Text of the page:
Speech - Eyes in the sky: Inquiry into drones and the regulation of safety and privacy

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14 July 2014

I rise to speak to the Committee’s first report to this 44th Parliament, Eyes in the Sky: Inquiry into drones and the regulation of air safety and privacy.

Firstly, as Deputy Chair of the Committee, I wish to commend the Chair and Committee Members for their work throughout this inquiry, and I want to especially acknowledge the Secretariat’s contribution.

I would also like to say thank you to the all-important witnesses that provided evidence and took time to demonstrate the capability of drone technology.

The Remote Piloted Aircraft or drone industry in Australia and in other parts of the world is booming. Private and commercial use of RPAs has proliferated as technology advances, costs reduce and usability improves.

Relevant Australian legislation around the use of RPAs has not kept pace with the industry and as this inquiry has found, proactive measures need to be taken to protect commercial and recreational users and members of the public.

The inquiry found that there are many current and potential uses for drone technology that could bring benefit to Australia, including their use by emergency services.

With this expanded application and use, however, come a number of safety and privacy concerns.

A number of safety risks concerning drones were raised by the Civil Aviation Safety Authority – chiefly:

  • build quality of drones including electrical componentry, and
  • safe integration of drones into Australian airspace.

CASAs Director of Aviation Safety, Mr John McCormick told the committee that there is a risk of interference with other vehicles, interference with other aircraft, and the possibility of crashing in public areas.

This circumstance was evidenced earlier this year in my electorate of Newcastle, when a rescue helicopter was forced to take evasive action to avoid colliding with an unidentified drone.

While control of airspace is already legislated, the Committee recommends that CASA broaden future consultation processes to include industry and recreational users from a non-aviation background.

Future consultation should identify and seek comment from peak bodies in industries where RPA use is likely to expand such as real estate, photography, media, and agriculture, amongst others.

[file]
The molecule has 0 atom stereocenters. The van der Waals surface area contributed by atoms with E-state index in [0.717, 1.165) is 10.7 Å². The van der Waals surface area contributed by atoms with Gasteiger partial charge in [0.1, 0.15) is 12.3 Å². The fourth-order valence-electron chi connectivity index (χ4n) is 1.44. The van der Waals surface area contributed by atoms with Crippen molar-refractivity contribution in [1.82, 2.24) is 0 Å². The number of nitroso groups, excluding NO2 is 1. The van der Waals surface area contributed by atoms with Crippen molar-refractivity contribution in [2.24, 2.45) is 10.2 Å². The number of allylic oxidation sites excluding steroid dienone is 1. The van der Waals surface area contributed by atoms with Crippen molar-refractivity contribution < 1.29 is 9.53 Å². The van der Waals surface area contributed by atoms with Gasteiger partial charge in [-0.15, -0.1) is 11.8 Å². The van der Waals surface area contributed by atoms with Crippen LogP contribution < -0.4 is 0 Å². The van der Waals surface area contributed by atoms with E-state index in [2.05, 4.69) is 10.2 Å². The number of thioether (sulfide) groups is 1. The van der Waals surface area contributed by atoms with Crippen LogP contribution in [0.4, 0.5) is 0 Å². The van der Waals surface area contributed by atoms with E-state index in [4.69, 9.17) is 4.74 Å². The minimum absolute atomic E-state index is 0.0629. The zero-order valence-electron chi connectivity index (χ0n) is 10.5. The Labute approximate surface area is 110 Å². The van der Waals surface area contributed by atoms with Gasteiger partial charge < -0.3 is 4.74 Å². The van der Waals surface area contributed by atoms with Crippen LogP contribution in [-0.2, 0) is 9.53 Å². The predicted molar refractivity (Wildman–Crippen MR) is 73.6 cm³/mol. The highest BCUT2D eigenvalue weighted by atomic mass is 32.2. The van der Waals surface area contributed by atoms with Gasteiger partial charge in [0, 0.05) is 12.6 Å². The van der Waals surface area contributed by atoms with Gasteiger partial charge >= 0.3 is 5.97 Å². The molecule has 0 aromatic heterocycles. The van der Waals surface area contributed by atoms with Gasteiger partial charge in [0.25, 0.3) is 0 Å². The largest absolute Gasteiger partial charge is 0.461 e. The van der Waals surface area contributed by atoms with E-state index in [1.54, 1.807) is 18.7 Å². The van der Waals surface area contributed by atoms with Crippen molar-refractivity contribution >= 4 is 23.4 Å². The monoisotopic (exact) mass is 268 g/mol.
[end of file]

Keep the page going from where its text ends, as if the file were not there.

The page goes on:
RPAs also pose a potentially serious threat to Australians’ privacy.

Through application, RPAs can intrude on the privacy of individuals’ or businesses’, either deliberately through surveillance activities, or inadvertently in the course of activities like aerial photography, traffic monitoring, or search and rescue.

And as device capability improves and units become cheaper, government agencies, companies and individuals will be provided with a very cost-effective mechanism to observe and collect information on Australians, potentially without knowledge or consent.

The Privacy Act does offer substantial protections in certain circumstance, but there are a number of situations in which it may not protect Australians against the invasive use of drones.

A lack of uniform laws across state boundaries was highlighted as a particular issue of concern, as was the method for individuals to redress potential privacy breaches.

These issues are not unique to the use of RPAs, however as capability improves and drone use increases, further tests of the privacy regime are likely.

In his address to the Committee, the Privacy Commissioner, Timothy Pilgrim said:

With such a new technology, the question comes down to how its use’s going to be regulated. What are the ways in which it can be regulated so that we can still achieve the benefits that the technology can bring, at the same time as making sure that people have a right of recourse or a remedy if they believe their privacy has been invaded by misuse of these technologies?

The Committee recommends a number of measures to improve privacy laws in Australia. Of particular importance, the Committee recommends that in considering the type and extent of [Privacy] protection to be afforded, the Government consider giving effect to the Australian Law Reform Commission’s proposal for the creation of a tort of serious invasion of privacy, or include alternate measure to achieve similar outcomes, with respect to invasive technologies including remotely piloted aircraft.

The Committee put forward six very sensible recommendations to address concerns regarding air safety and privacy around the use of RPAs in Australia.

I commend the Committee’s report to the house and look forward to the Government’s response.

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Authorised by Sharon Claydon MP, 427 Hunter Street Newcastle